A news analysis of Texas’ allocation of federal housing funds shows the process fosters continued segregation. Although the HUD programs are intended to break up concentrations of poverty households, placement of tax-incentive projects and other low-income housing in more affluent neighborhoods is usually blocked by protesting residents.
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Low-Income Housing Effort Compels Building in Poor Areas
By Karisa King and Ryan Murphy San Antonio Express-News April 22, 2012
Plans to build a low-income apartment complex for seniors in one of San Antonio’s most fashionable neighborhoods had been posted for barely a week in January when the fury began.
Residents feared that the 68 rental apartments, which were competing for federal tax credit subsidies, would spoil the affluent Stone Oak neighborhood. In a storm of emails, calls and letters to local and state officials, they predicted unpleasant results: lower property values, more traffic and an increase in crime.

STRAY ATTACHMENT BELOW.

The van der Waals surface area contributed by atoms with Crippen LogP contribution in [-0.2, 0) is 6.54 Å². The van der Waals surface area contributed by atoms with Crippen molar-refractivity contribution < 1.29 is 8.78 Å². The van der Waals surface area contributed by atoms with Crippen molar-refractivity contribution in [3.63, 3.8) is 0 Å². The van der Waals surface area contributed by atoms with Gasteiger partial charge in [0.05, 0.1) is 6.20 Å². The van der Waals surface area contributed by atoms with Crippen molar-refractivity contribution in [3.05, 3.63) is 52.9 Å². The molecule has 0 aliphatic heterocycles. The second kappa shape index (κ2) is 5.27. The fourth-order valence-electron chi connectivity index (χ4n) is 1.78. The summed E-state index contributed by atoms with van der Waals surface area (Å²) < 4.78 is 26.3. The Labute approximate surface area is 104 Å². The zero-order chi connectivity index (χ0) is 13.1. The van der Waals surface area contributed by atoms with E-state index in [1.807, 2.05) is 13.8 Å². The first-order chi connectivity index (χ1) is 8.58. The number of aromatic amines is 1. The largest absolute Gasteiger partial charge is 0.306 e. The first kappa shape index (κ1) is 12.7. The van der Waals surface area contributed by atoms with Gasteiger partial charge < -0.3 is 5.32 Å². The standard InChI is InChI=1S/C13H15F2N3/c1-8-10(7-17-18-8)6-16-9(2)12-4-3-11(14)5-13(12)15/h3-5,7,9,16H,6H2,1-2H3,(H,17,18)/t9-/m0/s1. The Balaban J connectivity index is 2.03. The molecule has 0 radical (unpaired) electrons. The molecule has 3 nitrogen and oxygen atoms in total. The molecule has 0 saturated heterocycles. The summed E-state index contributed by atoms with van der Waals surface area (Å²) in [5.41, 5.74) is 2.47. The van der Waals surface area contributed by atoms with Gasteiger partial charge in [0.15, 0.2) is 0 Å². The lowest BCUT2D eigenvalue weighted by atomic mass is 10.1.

“It just didn’t fit with us,” said Francisco Martinez, president of the Mount Arrowhead Homeowners Association, one of about a dozen groups that opposed the apartments. “These are single-family homes. Anything that takes away from that takes away from why we bought into it.”
By March, the neighbors had prevailed. The project and any chance of public subsidies this year were dead.
Federal housing programs are designed to break up concentrations of poverty and discourage segregation. To lift low-income residents out of poverty, policy makers increasingly focus on the links between neighborhoods and access to jobs, good schools, transportation and safe streets.